Gum disease, or periodontitis, is the inflammation of the gums and the supporting structures of your teeth. Its starting point is through bacterial growth in your mouth.
Left untreated, it can cause the destruction of surrounding tissue, which may then lead to the loss of one or more teeth. The condition might only affect some of your teeth. Here, we'll examine the key symptoms to look out for, a series of possible causes, and the treatment that needs to be undertaken where periodontitis is found to be present.
Gum disease symptoms
Like many diseases, periodontitis can begin painlessly, and any warning signs are often not immediately obvious. In fact, in the initial stages, they can often be quite subtle. Here are seven questions to ask of yourself, which can help with early detection:
1. Are my gums red, tender, swollen, or do they seem to be receding?
2. Do I have a bad taste lingering in my mouth?
3. Am I subject to regular bouts of bad breath?
4. Do my gums bleed after I've used my toothbrush?
5. Do any of my teeth feel slightly loose, almost as if they are shifting their position slightly?
6. Have I noticed any deep pockets forming between my teeth and gums?
7. Does my bite feel different to normal?
If you have partial dentures, you might also notice a difference in how they sit in your mouth. Answering 'yes' to any of the above questions would make a visit to your dentist for a check up a sensible idea.
Underlying causes of gum disease
The symptoms covered above are the obvious evidence of gum disease to look out for. Underlying those visible clues can be a range of different symptoms. If any of these are present, they can be a further indicator towards periodontitis.
Hormonal changes, from puberty to pregnancy, or during menstruation or the menopause, can increase oral sensitivity and be a contributing factor. A range of illnesses, such as HIV or cancer, can interfere with the immune system. Diabetes, with its effect on blood sugar use, can also increase the risk of infection.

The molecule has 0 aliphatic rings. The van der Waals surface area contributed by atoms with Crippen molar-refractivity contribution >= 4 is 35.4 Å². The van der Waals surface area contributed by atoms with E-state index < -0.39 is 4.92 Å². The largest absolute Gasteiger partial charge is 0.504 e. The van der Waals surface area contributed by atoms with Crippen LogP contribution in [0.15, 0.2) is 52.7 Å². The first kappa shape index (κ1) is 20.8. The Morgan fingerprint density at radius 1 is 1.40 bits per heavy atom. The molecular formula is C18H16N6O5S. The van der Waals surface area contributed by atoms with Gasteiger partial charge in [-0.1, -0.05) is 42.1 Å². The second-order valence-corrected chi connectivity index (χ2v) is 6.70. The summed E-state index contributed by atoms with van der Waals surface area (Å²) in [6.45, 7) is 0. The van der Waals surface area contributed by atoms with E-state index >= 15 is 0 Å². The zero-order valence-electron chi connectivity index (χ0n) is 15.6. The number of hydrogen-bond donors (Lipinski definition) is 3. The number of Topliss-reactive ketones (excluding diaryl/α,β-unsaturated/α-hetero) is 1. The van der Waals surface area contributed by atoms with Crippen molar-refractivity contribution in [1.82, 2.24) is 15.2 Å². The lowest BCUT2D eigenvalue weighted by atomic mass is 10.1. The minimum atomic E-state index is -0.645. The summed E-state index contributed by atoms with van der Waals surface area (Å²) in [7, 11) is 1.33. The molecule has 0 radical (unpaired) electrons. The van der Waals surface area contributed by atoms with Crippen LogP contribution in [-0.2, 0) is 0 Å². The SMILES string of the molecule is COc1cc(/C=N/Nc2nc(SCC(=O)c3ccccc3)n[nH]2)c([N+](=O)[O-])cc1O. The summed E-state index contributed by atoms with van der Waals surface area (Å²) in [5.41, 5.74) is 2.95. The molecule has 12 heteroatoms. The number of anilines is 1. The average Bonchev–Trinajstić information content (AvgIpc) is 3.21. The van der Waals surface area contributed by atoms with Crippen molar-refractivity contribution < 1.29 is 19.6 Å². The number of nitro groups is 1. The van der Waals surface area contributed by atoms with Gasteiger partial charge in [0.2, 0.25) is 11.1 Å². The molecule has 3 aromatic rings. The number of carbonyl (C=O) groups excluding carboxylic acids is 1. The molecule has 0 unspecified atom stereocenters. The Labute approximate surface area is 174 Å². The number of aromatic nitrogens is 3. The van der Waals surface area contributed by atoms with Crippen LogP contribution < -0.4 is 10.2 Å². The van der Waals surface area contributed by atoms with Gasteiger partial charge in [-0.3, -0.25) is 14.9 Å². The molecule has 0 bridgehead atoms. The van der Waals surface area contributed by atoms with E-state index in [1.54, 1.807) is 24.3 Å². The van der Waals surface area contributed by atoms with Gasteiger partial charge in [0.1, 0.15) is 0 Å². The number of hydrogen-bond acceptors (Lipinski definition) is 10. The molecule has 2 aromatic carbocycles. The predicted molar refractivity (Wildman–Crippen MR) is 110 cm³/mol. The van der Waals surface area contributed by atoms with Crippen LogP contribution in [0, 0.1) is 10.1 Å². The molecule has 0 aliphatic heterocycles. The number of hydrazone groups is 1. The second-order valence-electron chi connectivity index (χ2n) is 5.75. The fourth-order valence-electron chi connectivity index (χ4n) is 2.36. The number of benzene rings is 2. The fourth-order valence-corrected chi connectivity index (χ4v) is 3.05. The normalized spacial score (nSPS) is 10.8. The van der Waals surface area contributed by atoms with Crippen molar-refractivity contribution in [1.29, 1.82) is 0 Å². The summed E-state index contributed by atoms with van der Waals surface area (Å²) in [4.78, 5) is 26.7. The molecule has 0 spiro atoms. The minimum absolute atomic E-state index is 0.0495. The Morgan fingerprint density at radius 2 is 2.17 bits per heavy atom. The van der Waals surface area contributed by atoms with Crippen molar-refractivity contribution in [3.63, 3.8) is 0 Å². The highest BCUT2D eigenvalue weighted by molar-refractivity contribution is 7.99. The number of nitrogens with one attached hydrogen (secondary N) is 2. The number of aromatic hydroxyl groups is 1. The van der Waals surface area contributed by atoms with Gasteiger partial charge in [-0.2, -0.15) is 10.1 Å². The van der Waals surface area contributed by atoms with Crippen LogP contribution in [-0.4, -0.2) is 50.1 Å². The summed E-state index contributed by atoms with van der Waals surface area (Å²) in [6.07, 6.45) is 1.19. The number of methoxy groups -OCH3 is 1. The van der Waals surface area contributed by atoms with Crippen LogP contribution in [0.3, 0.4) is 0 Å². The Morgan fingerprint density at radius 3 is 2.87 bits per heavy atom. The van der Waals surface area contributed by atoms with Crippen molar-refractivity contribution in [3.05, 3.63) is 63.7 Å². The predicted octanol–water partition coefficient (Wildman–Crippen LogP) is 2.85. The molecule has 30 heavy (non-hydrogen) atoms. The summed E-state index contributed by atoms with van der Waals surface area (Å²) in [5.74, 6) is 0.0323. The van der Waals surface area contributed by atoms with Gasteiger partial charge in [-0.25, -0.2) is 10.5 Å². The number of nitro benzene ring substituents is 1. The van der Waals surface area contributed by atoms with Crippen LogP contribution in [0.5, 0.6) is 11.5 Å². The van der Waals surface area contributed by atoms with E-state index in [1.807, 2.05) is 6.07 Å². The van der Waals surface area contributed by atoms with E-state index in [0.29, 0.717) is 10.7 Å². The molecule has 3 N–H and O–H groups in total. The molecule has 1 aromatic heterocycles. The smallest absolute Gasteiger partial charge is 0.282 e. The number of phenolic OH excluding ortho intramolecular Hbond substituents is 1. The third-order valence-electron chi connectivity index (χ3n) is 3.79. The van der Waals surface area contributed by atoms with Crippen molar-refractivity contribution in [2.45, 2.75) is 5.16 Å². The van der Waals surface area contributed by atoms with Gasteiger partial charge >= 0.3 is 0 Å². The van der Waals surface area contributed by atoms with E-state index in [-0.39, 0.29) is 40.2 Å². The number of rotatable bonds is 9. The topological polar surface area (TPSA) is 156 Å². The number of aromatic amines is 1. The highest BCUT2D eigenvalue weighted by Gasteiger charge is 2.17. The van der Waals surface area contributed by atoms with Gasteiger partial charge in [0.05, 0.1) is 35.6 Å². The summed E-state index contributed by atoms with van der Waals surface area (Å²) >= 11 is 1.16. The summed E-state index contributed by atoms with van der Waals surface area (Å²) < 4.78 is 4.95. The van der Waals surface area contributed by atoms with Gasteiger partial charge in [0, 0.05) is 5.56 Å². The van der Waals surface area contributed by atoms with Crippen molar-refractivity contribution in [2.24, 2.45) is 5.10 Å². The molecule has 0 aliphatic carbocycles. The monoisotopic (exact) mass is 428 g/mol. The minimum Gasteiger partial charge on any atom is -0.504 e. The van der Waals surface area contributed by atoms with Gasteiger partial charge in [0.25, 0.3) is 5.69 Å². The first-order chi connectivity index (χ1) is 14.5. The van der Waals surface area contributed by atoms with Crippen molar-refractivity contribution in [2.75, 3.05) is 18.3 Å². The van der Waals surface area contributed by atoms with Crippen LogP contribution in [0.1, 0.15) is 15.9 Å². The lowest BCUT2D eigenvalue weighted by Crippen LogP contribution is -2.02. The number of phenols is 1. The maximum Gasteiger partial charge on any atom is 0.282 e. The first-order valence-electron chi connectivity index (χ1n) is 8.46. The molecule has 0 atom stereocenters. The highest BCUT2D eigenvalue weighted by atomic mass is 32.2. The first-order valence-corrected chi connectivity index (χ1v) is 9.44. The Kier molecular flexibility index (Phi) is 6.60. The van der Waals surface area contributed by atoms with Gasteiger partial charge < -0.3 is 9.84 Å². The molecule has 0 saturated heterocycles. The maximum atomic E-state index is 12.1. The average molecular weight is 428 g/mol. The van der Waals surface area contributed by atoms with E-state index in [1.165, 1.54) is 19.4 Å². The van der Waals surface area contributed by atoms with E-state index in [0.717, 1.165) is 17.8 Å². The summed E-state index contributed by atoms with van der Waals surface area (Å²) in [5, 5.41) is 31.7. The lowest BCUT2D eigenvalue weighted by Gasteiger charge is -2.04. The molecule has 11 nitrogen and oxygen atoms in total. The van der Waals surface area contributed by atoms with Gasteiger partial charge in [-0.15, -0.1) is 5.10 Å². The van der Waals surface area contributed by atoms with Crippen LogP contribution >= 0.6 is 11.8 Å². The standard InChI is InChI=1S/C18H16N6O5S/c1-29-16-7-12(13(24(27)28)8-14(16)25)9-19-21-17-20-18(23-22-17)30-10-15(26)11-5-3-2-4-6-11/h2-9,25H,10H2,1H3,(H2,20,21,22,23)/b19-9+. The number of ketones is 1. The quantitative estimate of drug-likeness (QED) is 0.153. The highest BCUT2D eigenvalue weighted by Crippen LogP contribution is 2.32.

Lifestyle choices, such as smoking, a lack of proper oral hygiene, or even a family history of gum disease, can all have their effect. So can some medications which reduce the flow of saliva in the mouth. Apart from all these considerations, the formation of plaque is recognised as the primary precursor of gum disease.
Treatment options for gum disease
By talking these through with your dentist, you'll discover that treatment options for gum disease range from therapies to control the growth of bacteria, right through to restorative supportive tissue surgery. The aim, in such cases, is to reduce any swelling and the depths of pockets, counter the risk of the disease progressing, and prevent infections.
Like many illnesses and diseases, early diagnosis greatly increases the treatment possibilities for periodontitis. While the disease can be stopped through treatment, it's also vital to continue monitoring the situation through regular dental check-ups.
Our earlier list of symptoms will also help you to appreciate that making changes to poor dental hygiene practices will be a key part of both dealing with, and preventing, periodontitis.